Reduce, Reuse, Recycle — Except for Passwords

“Reduce, reuse, recycle” is the mantra of the green movement. In fact, that slogan is itself really just a recycling, as it were, of the old adage “waste not, want not.” It makes sense: Reducing waste, reusing items or recycling things that are no longer useful in their current form conserves both natural resources — which don’t have to be harvested or mined — and limited landfill space.

But are there things for which this thrifty mindset doesn’t work? Yes — passwords.

While reducing, reusing and recycling passwords across multiple sites makes them a lot easier to keep up with, it also makes accounts a lot easier to hack. In fact, it reduces your overall security to the level of the most insecure system the password is used on, since a breach on one site effectively rends all the others using the same credentials vulnerable as well.

This means that if an attacker steals your password for a site on which you have no sensitive information stored and, as a result, security was an afterthought both for you and the site administrators, that attacker also has the key to potentially unlock all the other sites you use, including the ones where your most valuable data is stored. If that data happens to be credit card numbers, identity information or corporate secrets, things could get very bad in a hurry.

The Danger Is Real

Ransom demand screenshotStill not convinced of the risk? Consider the recent Find My iPhone incident. Some Australian iCloud users found themselves locked out of their smart phones, tablets and computers; hacked equipment displayed a message demanding a ransom in order to unlock the device.

Apparently, the breach resulted from — you guessed it — reuse of passwords across multiple sites. Apple responded by advising affected users to “change their Apple ID password as soon as possible and avoid using the same user name and password for multiple services.”

This is good advice even if you haven’t been hacked. In fact, it’s even better advice to use before you are hacked to prevent damage in the first place.

Lock Down Passwords with SSO

So how can you maintain passwords that are:

  • Unique for each system;
  • Hard to guess (which usually makes them hard to remember); and
  • Changed frequently?

Either develop a superpower to remember random details or use a single sign-on (SSO) tool to manage all the minutiae. Since the latter is easier to acquire than the former, I’d opt for that alternative. The SSO tool can reduce the password problem to a manageable size by giving you a single master key to unlock the vault of unique passwords it has generated for you for each site and not reuse or recycle existing credentials. This approach contains the damage of a breach on one system to only that system and prevents the sort of cascading failure that presumably was at the source of all the locked iPhones.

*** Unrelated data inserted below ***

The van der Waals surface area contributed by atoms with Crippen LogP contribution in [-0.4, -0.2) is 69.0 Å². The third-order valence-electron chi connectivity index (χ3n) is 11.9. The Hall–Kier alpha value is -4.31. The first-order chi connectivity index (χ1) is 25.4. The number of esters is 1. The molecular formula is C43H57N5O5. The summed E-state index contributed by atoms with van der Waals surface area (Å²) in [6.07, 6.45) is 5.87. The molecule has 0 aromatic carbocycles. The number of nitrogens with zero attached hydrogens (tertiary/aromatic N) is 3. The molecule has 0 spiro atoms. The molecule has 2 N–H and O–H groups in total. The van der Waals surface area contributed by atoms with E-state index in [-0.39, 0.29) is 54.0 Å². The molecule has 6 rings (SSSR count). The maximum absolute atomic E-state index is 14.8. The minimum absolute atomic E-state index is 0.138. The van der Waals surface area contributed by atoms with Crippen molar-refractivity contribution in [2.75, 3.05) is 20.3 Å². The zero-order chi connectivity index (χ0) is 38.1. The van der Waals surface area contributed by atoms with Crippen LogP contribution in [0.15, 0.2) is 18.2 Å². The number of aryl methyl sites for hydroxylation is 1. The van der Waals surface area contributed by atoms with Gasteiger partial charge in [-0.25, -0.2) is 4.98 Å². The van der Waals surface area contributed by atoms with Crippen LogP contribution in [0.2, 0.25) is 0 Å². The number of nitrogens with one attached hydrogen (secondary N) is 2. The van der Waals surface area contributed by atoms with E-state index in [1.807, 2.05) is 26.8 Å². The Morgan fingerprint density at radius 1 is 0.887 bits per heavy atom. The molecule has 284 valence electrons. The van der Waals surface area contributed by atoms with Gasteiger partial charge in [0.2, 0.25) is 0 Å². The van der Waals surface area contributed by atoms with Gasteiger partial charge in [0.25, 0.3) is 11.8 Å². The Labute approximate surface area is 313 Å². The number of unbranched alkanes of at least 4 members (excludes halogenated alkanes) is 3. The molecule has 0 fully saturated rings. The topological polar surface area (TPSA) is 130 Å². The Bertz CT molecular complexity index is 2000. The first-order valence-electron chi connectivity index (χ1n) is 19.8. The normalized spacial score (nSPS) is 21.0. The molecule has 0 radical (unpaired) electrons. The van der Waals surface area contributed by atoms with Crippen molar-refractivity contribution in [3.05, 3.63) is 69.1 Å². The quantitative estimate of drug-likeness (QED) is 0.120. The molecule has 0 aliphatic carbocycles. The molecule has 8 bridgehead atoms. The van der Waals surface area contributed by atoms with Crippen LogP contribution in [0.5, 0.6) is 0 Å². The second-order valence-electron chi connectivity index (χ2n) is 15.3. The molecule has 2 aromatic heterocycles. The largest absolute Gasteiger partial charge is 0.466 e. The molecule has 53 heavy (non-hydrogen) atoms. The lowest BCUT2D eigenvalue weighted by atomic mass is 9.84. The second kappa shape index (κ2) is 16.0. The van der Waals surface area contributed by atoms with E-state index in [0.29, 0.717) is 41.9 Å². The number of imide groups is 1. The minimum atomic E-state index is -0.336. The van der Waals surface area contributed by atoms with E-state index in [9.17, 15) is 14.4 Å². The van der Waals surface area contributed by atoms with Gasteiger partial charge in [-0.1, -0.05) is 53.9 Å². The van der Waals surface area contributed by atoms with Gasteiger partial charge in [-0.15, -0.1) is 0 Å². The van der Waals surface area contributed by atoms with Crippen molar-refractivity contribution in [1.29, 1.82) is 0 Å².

If you’re concerned that the SSO tool could be hacked, then use two-factor authentication to lock it down so that an attacker would have to not only steal your master password, but also your security token, mobile phone or fingerprint as well. While not impossible, it certainly makes things more difficult for the bad guys, and that’s the goal.

Also, don’t overlook the fact that this may be the only security enhancement you will ever implement that will actually improve the accessibility and usability of your system, since the SSO tool will not only manage all your unique, random, constantly changing passwords, it will actually type them in for you automatically so typos during log-on become a thing of the past.

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Jeff Crume

Distinguished Engineer & IT Security Architect, IBM

Jeff Crume is an IBM Distinguished Engineer and IT Security Architect with 29 years experience in the IT industry. He is the author of a book entitled “Inside Internet Security: What Hackers Don’t Want You To Know” and has written articles on cryptography, virtual private networking and identity management. He holds Certified Information Systems Security Professional and Information Systems Security Architecture Professional security industry certifications as well as Distinguished Chief IT Architect credentials from The Open Group. Jeff lived in Beijing on assignment in 2006 where he helped architect secure infrastructures for clients in the Greater China geography. He is a member of the IBM Academy of Technology and an IBM Master Inventor. He serves on the NC State University Computer Science Strategic Advisory Board, the “Information Management & Computer Security” research journal editorial board and has worked with clients in 40 countries across 6 continents. ;; You can read more on Jeff's personal blog at InsideInternetSecurity.com